The debate over housing market regulations has been rekindled as Finance Minister nominee Choi Kyoung-hwan is suggesting the need to ease them as part of efforts to reenergize the sputtering economy.
Upon his nomination on Friday, Choi said he would push for short-term stimulus measures to bolster the weakening pace of economic recovery and ensure that ordinary citizens could benefit from economic growth.
The nominee, a confidant of President Park Geun-hye, spoke of boosting the housing market and drawing up a supplementary budget. He also indicated the need to tolerate the Korean currency’s appreciation against the U.S. dollar.
Choi’s emphasis on short-term stimulus makes sense, given that the economic recovery has been losing momentum following the Sewol ferry disaster in April. The government recently suggested it might have to lower the nation’s growth outlook for this year.
Choi pointed to the strict lending regulations for home buyers, such as the loan-to-value and debt-to-income rules, stressing that they should be softened to reactivate housing transactions.
He likened the housing market to “a person wearing summer clothes in winter.” It is an apt analogy. The current regulations were introduced years ago when the housing market was overheating, that is, when real estate speculation was rampant. But they are still in place years after winter has set in.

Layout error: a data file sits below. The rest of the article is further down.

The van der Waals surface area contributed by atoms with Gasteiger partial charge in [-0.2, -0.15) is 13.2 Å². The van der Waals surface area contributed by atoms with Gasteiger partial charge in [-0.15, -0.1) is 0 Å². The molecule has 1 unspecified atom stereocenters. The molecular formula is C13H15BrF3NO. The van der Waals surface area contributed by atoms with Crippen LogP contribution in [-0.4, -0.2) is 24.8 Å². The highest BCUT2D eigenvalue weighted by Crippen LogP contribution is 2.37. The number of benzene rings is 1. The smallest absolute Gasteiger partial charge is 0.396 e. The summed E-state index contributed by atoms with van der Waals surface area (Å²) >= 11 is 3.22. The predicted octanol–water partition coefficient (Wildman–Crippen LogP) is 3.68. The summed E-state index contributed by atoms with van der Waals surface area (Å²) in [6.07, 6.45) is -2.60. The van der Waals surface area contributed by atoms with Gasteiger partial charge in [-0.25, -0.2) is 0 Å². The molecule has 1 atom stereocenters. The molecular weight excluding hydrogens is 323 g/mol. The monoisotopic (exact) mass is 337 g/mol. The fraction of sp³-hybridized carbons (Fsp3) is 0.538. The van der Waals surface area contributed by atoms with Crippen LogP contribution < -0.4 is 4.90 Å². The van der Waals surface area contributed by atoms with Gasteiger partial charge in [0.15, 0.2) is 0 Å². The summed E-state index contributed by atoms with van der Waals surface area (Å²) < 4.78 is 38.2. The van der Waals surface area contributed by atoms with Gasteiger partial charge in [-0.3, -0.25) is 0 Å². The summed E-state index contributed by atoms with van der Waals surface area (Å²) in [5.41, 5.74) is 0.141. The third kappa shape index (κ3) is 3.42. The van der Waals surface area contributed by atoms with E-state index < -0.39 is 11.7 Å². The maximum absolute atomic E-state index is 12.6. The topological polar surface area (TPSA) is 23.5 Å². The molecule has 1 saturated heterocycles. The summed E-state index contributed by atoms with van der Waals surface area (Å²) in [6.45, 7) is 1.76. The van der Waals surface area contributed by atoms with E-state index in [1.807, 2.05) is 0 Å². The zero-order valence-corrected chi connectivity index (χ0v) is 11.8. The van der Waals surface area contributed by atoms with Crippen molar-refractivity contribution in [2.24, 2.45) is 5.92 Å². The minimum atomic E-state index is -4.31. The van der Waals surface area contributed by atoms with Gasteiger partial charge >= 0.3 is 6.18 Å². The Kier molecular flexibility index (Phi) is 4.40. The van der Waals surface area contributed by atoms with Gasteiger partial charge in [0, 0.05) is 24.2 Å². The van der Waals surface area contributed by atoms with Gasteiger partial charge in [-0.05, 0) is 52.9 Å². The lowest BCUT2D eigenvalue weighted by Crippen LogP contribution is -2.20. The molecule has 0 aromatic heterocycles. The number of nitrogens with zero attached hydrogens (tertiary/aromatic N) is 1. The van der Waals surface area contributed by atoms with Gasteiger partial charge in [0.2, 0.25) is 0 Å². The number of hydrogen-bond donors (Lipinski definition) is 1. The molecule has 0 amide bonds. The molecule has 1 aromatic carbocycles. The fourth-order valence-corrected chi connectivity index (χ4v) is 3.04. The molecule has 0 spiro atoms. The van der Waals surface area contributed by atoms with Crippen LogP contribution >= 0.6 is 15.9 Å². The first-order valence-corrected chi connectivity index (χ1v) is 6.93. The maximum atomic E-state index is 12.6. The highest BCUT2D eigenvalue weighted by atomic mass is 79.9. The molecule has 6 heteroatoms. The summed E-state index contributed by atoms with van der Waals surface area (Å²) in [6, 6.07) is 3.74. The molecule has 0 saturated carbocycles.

“In winter, you must wear warm clothes; otherwise you’ll catch your death of cold,” Choi said. “It is foolish to keep wearing summer clothes in anticipation of the return of summer.”
The LTV and DTI rules set limits on bank loans that prospective home buyers can take out. As such, they are powerful tools in curbing demand for homes. Choi says their shelf life has been overextended. The three-term lawmaker expressed a similar view in April, when he was the floor leader of the ruling Saenuri Party.
Since early last year, the government has sought to inject vigor into the housing market. It has unveiled a set of stimulus packages, but with limited effects. One reason cited by some experts is that the LTV and DTI rules had been left intact.
Choi seems to be convinced that the most effective way to pull the housing market out of the doldrums is softening the mortgage regulations. But easing them entails the risk of increasing household debt, which has already surpassed 1,000 trillion won and is still growing.
As mortgages account for about half of household debt, eased lending rules could trigger a rapid debt expansion, posing risks to the nation’s financial system. For this reason, financial regulators have been strongly opposed to any attempt to ease the regulations.
Choi seems to think that these concerns have been exaggerated. Some experts argue in his support that eased mortgage regulations could reduce household debt by enabling home owners to refinance their high-cost loans from nonbanking financial companies with low-cost mortgages from banks.
The power to adjust the mortgage regulations is in the hands of the Financial Services Commission. But Choi will be able to have the commission change its stance on them as he will double as the deputy prime minister of economic affairs, with the power to coordinate differences among economic ministries.
The current mortgage rules seem to have some room for adjustment, although it is not certain whether eased regulations would boost the housing market. Before making any decision, Choi is strongly advised to carefully study his options and listen to diverse standpoints.